Into the Night

Caitlin McGill

Caitlin McGill

I woke thinking how much I wanted to be outside with the rest of Boston. Instead I was holed up inside my seventh-floor apartment, writing a research paper, finishing teaching applications, occasionally jumping onto my bed and staring out the window and down at the sidewalk below where people were roaming, shouting, walking their dogs. It’d almost reached sixty degrees. At least, I thought, at least I’ll take a long lunch break to watch the runners.

At one I ventured outside. Students hollered down the sidewalk, stumbling over drunken feet. I neared Hynes train station, grabbed free hummus and pita chips from the stand on the corner of Massachusetts Avenue and Newbury Street, and made my way down the grassy center that divides Commonwealth Avenue. I’d planned to meet my boyfriend at Hereford Street. Pink and white buds had begun to bloom on the tree-lined road. Parents and children and friends perched on their stoops and balconies and rooftops, cheering the runners on, on, flags and signs and beer in hand. I watched runners struggle up the incline just past Mass Ave, some barely able to pick their feet up off the ground but still moving, some gaining speed as they neared the final mile of the twenty-six they’d begun that morning.

I spotted David in his red sweater, his blue eyes coming into view as we approached the statue between Hereford and Gloucester from either side. We ate sandwiches and watched the runners scrape on, pointed to the men and women in army uniforms with packs on their backs, trudging alongside other runners in leggings and t-shirts, shorts and sports bras. Toddlers played in the grass. Bicyclists whizzed past. At his owner’s feet, a white dog sat covered in blankets. The dog looked back at me. I snapped a photo.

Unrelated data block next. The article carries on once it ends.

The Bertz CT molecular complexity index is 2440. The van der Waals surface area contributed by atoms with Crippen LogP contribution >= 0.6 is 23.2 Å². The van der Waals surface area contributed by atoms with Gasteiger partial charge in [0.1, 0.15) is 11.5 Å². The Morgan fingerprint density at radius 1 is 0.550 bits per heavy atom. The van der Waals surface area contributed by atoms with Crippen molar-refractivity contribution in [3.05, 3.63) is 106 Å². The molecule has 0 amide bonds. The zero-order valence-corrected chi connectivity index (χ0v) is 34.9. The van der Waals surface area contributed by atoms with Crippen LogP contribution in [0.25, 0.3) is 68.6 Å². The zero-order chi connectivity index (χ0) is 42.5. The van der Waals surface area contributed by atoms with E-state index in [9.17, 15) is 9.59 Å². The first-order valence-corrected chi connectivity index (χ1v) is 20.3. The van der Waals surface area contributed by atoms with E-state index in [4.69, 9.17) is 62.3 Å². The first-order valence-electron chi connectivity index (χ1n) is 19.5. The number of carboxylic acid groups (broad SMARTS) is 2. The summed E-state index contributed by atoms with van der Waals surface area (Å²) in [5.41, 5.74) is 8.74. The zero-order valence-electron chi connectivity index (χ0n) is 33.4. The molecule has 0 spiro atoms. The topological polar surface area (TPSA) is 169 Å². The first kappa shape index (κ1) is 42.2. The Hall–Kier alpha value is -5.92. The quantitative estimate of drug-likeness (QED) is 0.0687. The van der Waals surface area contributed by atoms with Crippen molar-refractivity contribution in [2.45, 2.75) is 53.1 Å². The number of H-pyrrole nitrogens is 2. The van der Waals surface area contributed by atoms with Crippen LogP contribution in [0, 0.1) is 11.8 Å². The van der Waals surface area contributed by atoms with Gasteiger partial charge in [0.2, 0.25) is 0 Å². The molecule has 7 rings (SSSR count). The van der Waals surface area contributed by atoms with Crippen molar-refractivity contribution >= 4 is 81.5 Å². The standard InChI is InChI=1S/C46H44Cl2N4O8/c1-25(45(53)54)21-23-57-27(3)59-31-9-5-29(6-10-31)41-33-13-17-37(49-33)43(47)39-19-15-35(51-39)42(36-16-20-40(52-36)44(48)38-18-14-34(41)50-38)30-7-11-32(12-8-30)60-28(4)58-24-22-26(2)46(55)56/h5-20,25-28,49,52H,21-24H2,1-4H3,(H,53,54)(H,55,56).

Just after two, we headed toward David’s office at Arlington—two blocks from Copley Square. We grabbed coffee at the Wired Puppy on Newbury and walked up Exeter Street to Boylston, where runners plodded to the finish line. We had no idea how fortuitous our timing would be; we had no idea that we’d walk past the site of the bombings ten minutes before the explosions ripped limbs from bodies, ripped Boston from its people.

2:30. We turned left onto Boylston Street where flags waved runners toward the finish. Across the street, outside the Boston Public Library, bleachers shook with the audience’s cheer.

“Hold up a sec,” I called to David. I snapped another photo. We neared the Charlesmark Hotel, spotted the white medic tents across the way, listened as a man congratulated runners on the microphone. We passed CVS, Boloco, and, our favorite, Finagle a Bagel.

2:45. We parted at the Arlington train station. The corner of Boylston and Arlington Street swarmed with people. I looked back at David as he pushed through. I raced down the stairs, past lines of more people waiting to enter the station. A transit officer yelled, “Runners ride for free, through this entrance!” But no one seemed to hear. My train pulled up as soon as I made it down to the tracks.

2:50. I arrived at Symphony Hall, walked down Westland Avenue where I stopped at Whole Foods for milk.

2:52. A text from David: You okay? There were just two big bomb noises. There are clouds of smoke near the finish line. I can see them from my office. Not sure what’s going on. I hoped it was a celebration. I Googled “Boston Marathon explosion” on my phone, but the server was too busy. Inside my building, I shared the elevator with three runners. Medals hung around their necks. I congratulated them for finishing the race. They smiled, opened their mouths to speak, but paused. The male runner read from his phone.

“Thanks,” he said. “But I don’t know what’s going on right now. People are posting on Twitter about bombs at the finish line.”

Sirens and helicopters persisted outside my window the rest of the day. I kept it shut. Through the noise I could still hear musicians playing in the street, playing long into the night. I tried to work on a paper, that teaching application, but I kept refreshing my Google search—“Boston Marathon Bombing News”—reading each update that trickled in, wishing for the first time since I moved to Boston that I had a TV.


Caitlin McGill is an MFA candidate at Emerson College. She is a nonfiction writer with a serious addiction to dancing, dogs, and all things chocolate. She received her BA in English from the University of Central Florida where she worked on the editorial staff of several publications. She is currently a reader for Ploughshares, a writing tutor at The English High School, and an intern at Grub Street, the second largest independent center for creative writing in the United States.

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